Arguing with your significant other over texting isn’t always the best way to solve a problem. There are different reasons as to why texting and arguing is an awful way to solve a problem. It can associate periods with meanness. When someone puts a period after the end of their sentence, the receiver is going to assume they did something wrong and that you are mad. In person, you can rely on tone, speed, and volume when having an argument to get a grasp of how that person truly feels. Texting lacks that capability so the period is the only way to get across a stern voice.
After the argument, usually comes the apology. MIT psychologist Sherry Turkle discusses the effects of texting on interpersonal development in the Time magazine article mentioned above. She believes that having a conversation with someone teaches kids to have a conversation with themselves-to think, reason and self-reflect. She particularly talks about the texting apology and how it is a prime example of what is lost when we type a message instead of speaking it. When apologizing in person, you get to see in their eyes that you have hurt them and then the compassion response is able to kick in. On the other hand, when apologizing through a text or over the phone, there are no visual cues, it’s painless, and less sincere.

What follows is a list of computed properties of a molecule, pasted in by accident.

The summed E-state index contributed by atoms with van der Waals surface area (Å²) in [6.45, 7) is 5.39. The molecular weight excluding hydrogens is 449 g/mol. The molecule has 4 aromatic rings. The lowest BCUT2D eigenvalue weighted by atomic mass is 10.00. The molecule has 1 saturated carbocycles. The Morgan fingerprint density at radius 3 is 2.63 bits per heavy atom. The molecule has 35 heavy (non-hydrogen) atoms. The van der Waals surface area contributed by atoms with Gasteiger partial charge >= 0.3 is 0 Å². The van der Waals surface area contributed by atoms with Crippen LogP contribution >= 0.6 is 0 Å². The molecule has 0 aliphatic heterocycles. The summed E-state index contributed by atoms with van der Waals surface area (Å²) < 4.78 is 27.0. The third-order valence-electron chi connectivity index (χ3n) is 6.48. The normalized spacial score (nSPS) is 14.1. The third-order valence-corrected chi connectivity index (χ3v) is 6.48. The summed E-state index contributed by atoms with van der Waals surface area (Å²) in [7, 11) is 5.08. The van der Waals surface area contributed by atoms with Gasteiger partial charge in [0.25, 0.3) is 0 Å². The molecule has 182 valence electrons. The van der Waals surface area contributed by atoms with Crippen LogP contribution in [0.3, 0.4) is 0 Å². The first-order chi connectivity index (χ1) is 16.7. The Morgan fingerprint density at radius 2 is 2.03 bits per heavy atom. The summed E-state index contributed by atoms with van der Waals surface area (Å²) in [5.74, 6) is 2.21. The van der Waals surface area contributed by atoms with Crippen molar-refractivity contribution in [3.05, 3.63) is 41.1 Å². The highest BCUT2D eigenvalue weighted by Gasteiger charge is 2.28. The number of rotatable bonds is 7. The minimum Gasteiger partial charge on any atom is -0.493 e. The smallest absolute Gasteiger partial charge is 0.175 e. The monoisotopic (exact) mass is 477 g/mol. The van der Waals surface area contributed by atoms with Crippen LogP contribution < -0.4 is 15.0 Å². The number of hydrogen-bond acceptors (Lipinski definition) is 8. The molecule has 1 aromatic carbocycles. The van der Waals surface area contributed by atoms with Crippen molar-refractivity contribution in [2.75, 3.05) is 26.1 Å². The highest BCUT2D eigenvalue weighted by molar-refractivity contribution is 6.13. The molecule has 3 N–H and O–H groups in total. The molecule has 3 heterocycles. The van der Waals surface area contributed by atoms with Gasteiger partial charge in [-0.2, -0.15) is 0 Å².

Apologizing through a text seems like the best and easier route. For a person that doesn’t like face-to-face confrontation, more often than not, I apologize through a text message, or discuss problems through typing them out. Not being able to see their facial expressions or that awkwardness makes things significantly easier. Also, I have the ability to be more honest and blunt if there is a particular conflict.